A polynomial or sparse language is one for which the complexity function p(n) is bounded by a fixed power of n. A regular language which is not polynomial is exponential: there are infinitely many n for which p(n) is greater than kn for some fixed k > 1.[19]

Related concepts

The topological entropy of an infinite sequence u is defined by

The limit exists as the logarithm of the complexity function is subadditive.[20][21] Every real number between 0 and 1 occurs as the topological entropy of some sequence is applicable,[22] which may be taken to be uniformly recurrent[23] or even uniquely ergodic.[24]

For x a real number and b an integer ≥ 2 then the complexity function of x in base b is the complexity function p(x,b,n) of the sequence of digits of x written in base b. If x is an irrational number then p(x,b,n) ≥ n+1; if x is rational then p(x,b,n) ≤ C for some constant C depending on x and b.[6] It is conjectured that for algebraic irrational x the complexity is bn (which would follow if all such numbers were normal) but all that is known in this case is that p grows faster than any linear function of n.[25]

The abelian complexity function pab(n) similarly counts the number of occurrences of distinct factors of given length n, where now we identify factors that differ only by a permutation of the positions. Clearly pab(n) ≤ p(n). The abelian complexity of a Sturmian sequence satisfies pab(n) = 2.[26]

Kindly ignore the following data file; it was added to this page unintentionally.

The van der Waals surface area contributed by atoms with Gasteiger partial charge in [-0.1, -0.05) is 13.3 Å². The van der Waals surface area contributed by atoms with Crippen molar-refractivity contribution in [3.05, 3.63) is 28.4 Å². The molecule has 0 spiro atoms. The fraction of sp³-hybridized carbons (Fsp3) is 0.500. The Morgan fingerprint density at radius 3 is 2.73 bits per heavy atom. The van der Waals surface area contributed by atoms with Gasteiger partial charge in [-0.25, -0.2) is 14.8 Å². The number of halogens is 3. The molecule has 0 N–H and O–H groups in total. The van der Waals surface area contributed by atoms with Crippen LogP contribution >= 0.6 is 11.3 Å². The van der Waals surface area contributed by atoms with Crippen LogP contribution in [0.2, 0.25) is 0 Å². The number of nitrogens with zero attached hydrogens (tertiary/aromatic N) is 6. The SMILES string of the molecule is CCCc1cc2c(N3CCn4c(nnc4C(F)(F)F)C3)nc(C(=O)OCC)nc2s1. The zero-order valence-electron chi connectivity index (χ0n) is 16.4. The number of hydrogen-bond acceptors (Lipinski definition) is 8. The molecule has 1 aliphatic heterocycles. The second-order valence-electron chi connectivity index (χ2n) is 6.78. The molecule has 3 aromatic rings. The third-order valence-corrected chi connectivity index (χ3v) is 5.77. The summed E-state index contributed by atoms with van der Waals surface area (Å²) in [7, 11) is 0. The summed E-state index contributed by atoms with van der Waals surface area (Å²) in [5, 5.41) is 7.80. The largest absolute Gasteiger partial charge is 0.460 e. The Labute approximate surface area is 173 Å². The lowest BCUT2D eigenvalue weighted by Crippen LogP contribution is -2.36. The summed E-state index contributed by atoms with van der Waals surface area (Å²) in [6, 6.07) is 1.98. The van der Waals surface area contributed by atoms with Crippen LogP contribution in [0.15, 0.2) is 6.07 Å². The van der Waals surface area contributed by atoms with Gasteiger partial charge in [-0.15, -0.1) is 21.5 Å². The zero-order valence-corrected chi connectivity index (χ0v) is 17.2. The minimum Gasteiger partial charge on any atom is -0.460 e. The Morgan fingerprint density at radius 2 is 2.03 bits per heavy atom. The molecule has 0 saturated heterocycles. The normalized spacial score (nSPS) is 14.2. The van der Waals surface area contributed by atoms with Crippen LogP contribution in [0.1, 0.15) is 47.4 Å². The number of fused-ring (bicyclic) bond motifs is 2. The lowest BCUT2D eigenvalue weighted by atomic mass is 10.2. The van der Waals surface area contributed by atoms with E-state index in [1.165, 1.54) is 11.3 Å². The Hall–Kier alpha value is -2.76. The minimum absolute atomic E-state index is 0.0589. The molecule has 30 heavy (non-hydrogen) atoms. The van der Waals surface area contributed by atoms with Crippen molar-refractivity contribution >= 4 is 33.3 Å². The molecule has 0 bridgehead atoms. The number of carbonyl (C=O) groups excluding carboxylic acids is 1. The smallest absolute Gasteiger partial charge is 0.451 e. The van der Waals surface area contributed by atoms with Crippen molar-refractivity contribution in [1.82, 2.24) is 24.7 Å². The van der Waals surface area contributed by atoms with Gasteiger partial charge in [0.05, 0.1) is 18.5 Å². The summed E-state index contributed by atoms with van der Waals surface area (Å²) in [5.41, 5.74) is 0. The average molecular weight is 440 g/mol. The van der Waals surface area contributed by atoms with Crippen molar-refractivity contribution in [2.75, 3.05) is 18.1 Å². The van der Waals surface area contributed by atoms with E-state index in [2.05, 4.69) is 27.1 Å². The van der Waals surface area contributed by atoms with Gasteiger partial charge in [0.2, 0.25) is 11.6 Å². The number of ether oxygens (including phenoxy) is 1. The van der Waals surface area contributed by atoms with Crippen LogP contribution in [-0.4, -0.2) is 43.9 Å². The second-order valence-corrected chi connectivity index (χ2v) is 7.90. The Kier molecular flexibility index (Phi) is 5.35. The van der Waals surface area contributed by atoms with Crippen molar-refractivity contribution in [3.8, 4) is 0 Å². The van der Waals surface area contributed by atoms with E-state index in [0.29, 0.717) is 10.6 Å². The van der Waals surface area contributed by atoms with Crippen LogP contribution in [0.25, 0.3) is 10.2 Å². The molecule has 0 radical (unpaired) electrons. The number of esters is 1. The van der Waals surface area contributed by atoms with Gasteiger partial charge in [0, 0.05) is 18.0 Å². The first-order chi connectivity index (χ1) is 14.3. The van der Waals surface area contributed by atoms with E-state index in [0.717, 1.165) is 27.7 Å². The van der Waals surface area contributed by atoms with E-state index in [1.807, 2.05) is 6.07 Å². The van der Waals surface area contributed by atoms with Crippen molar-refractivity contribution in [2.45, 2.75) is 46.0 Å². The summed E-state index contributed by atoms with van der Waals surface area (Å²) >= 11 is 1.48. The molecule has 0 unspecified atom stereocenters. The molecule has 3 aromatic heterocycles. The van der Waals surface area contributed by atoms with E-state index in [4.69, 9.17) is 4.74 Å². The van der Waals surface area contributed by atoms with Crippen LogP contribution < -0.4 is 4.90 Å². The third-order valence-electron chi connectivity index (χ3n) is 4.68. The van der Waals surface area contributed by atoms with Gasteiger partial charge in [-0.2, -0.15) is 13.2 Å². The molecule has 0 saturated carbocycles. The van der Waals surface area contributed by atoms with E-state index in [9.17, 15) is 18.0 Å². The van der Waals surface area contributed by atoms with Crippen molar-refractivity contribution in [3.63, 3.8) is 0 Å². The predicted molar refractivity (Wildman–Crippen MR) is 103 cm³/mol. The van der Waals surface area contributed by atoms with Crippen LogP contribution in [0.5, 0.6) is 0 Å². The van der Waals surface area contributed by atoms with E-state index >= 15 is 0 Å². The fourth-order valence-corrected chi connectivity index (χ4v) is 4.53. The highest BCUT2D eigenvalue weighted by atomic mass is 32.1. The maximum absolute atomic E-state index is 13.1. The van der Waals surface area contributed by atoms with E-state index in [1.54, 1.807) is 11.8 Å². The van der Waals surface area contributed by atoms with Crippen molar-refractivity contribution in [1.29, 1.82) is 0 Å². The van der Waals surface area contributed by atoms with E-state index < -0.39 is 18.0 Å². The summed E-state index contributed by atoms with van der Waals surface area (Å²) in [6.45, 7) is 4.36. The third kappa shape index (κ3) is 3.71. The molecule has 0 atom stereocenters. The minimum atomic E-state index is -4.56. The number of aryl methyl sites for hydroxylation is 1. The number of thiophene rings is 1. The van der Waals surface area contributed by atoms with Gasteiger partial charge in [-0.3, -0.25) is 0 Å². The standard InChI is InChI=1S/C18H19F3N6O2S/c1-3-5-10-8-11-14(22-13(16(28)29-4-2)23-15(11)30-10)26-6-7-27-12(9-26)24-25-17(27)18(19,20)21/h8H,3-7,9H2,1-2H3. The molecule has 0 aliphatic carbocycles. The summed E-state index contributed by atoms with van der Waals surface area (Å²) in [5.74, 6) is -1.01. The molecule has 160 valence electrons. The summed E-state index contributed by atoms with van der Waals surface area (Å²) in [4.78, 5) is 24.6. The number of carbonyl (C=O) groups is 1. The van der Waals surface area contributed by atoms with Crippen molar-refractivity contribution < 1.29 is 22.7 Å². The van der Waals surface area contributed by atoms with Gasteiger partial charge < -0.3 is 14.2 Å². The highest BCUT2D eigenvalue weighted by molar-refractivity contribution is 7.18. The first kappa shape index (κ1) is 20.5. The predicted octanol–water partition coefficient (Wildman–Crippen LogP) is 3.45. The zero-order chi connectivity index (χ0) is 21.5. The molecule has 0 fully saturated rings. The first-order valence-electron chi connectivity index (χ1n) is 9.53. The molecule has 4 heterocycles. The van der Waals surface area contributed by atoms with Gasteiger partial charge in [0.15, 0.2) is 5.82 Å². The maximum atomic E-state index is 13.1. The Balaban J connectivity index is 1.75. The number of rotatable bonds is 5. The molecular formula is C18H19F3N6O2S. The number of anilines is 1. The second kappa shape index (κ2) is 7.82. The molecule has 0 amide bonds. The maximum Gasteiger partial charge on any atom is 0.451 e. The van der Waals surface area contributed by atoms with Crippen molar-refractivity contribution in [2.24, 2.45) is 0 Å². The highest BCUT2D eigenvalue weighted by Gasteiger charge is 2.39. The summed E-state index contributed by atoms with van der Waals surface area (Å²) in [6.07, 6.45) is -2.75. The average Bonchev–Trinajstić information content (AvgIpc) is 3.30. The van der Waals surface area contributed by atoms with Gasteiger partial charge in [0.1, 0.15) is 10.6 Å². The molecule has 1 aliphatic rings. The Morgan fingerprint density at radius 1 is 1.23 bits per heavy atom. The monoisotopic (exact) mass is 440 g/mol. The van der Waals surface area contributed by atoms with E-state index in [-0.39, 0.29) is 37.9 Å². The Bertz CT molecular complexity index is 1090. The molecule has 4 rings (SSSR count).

References

  1. ^ Lothaire (2011) p.7
  2. ^ a b Lothaire (2011) p.46
  3. ^ a b Pytheas Fogg (2002) p.3
  4. ^ Berstel et al (2009) p.82
  5. ^ Allouche & Shallit (2003) p.298
  6. ^ a b Bugeaud (2012) p.91
  7. ^ Cassaigne & Nicolas (2010) p.165
  8. ^ Allouche & Shallit (2003) p.302
  9. ^ a b c Berthé & Rigo (2010) p.166
  10. ^ Cassaigne & Nicolas (2010) p.166
  11. ^ Lothaire (2011) p.22
  12. ^ Allouche & Shallit (2003) p.313
  13. ^ Lothaire (2011) p.48
  14. ^ a b c Pytheas Fogg (2002) p.6
  15. ^ Allouche & Shallit (2003) p.318
  16. ^ de Luca, Aldo (1995). "A division property of the Fibonacci word". Information Processing Letters. 54 (6): 307–312. doi:10.1016/0020-0190(95)00067-M.
  17. ^ Pytheas Fogg (2002) p.368
  18. ^ Berstel et al (2009) p.84
  19. ^ Berthé & Rigo (2010) p.136
  20. ^ Pytheas Fogg (2002) p.4
  21. ^ Allouche & Shallit (2003) p.303
  22. ^ Cassaigne & Nicolas (2010) p.169
  23. ^ Berthé & Rigo (2010) p.391
  24. ^ Berthé & Rigo (2010) p.169
  25. ^ Berthé & Rigo (2010) p.414
  26. ^ Blanchet-Sadri, Francine; Fox, Nathan (2013). "On the Asymptotic Abelian Complexity of Morphic Words". In Béal, Marie-Pierre; Carton, Olivier. Developments in Language Theory. Proceedings, 17th International Conference, DLT 2013, Marne-la-Vallée, France, June 18-21, 2013. Lecture Notes in Computer Science. 7907. Berlin, Heidelberg: Springer-Verlag. pp. 94–105. doi:10.1007/978-3-642-38771-5_10. ISBN 978-3-642-38770-8. ISSN 0302-9743.